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Wikinomics: How Mass Collaboration Changes Everything Hardcover – 12 Jul 2007

3.7 out of 5 stars 42 customer reviews

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Product details

  • Hardcover: 408 pages
  • Publisher: Atlantic Books (12 July 2007)
  • Language: English
  • ISBN-10: 1843546361
  • ISBN-13: 978-1843546368
  • Product Dimensions: 14.9 x 3.2 x 22.3 cm
  • Average Customer Review: 3.7 out of 5 stars  See all reviews (42 customer reviews)
  • Amazon Bestsellers Rank: 309,492 in Books (See Top 100 in Books)

Product Description


An important book.
-- A G Lafley, CEO Proctor & Gamble

One of the best business books I have read in years. If you are running a business, you would be cavalier not to take on board its messages. -- Management Today, August 2007

The best picture so far of the new world of enterprise, collaboration, innovation and value creation. This is a breathtaking piece of work. -- Tom Peters, author of In Search of Excellence

Wikinomics heralds the biggest change in collaboration to date... In order to understand the opportunities this presents for companies, read this book. -- Eric Schmidt, CEO Google

About the Author

Don Tapscott is chief executive of New Paradigm, a think tank. He is the author of ten books. He teaches at the University of Toronto. Anthony D. Williams is a research director at New Paradigm. He teaches at the London School of Economics.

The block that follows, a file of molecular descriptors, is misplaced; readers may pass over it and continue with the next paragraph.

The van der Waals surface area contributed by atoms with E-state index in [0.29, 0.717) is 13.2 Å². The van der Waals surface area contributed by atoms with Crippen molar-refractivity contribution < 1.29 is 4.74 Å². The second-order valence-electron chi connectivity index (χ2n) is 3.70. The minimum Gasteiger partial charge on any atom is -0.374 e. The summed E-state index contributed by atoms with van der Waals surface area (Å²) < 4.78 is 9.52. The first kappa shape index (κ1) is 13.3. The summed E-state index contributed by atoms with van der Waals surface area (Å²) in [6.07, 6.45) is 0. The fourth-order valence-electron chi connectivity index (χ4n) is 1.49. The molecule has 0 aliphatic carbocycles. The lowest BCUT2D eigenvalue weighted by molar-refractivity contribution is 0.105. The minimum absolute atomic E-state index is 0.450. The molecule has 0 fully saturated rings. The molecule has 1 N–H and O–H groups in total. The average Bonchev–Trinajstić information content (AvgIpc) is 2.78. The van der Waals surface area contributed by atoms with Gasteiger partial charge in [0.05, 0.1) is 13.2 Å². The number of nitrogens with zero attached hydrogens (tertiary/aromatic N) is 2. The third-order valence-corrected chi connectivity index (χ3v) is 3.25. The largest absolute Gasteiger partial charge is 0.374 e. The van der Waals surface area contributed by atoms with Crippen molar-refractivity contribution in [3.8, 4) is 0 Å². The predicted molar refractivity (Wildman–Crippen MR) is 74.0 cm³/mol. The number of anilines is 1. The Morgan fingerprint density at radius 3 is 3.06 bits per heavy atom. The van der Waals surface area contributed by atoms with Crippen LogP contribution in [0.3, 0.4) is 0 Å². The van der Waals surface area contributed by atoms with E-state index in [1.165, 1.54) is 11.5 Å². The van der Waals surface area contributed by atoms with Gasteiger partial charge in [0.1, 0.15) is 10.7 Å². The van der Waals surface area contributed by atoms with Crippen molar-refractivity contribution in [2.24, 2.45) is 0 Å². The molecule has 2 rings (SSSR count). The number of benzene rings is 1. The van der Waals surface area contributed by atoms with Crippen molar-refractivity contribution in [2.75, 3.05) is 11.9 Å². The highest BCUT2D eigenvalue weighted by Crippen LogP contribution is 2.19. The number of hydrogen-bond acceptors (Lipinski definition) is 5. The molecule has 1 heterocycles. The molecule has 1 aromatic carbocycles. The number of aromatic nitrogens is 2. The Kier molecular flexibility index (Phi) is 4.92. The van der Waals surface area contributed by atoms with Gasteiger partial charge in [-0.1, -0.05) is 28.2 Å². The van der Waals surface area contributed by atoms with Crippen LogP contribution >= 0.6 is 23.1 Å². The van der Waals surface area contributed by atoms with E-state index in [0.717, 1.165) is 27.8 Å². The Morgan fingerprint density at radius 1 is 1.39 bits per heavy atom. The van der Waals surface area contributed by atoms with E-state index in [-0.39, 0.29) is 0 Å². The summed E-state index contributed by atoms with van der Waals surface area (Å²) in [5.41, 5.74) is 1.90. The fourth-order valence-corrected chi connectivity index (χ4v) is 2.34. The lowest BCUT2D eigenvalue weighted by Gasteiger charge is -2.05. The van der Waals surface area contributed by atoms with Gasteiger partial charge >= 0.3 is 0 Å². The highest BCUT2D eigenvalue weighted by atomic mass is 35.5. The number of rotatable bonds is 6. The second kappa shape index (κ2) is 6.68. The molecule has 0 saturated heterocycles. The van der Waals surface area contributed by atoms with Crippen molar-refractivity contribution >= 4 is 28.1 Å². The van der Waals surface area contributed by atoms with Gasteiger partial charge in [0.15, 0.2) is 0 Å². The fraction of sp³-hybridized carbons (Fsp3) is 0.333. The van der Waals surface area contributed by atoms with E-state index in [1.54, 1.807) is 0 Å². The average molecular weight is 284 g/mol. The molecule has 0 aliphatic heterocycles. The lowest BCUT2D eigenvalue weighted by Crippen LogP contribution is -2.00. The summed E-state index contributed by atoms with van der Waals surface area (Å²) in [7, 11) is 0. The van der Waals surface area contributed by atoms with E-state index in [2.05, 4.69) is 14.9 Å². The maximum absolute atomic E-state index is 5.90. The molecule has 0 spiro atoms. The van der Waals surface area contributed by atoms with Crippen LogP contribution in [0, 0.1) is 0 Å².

Customer Reviews

Top Customer Reviews

Format: Hardcover
I'm sorry to disagree with most of the other Amazon reviewers but as someone who reads a lot of business books I was deeply disappointed with this book for the following reasons. First all the author ever sees are the increasing benefits and upsides to mass collaboration online. Arguments to the contrary are swiftly dismissed and the chapter on making money from mass collaboration is more of the investment now and profits will magically follow thinking that characterised the dotcom boom. Secondly the author is obsessed with the "revolution" that mass market collaboration is apparently creating in every aspect of society. While I don't want to underplay the importance of this trend, I find the term "revolution" is too strong (like Web 2.0) and the lack of reference to the precedents of mass collaboration disappointing(e.g. earlier online communities). Finally and frustrating the book is poorly edited and structured. The font size is tiny and the obscure chapter headings seem to overlap with one another. In short it is hard getting to the point with this book. I did, however, find within it some inspiring examples of mass collaboration that I hadn't previously heard of - for example the mining company example at the beginning. But overall I would not recommend this book - for me it simply a reflection of the euphoria that gripped the internet world back in the end of 2006 with the rising popularity of Facebook et al. The world has moved on since then.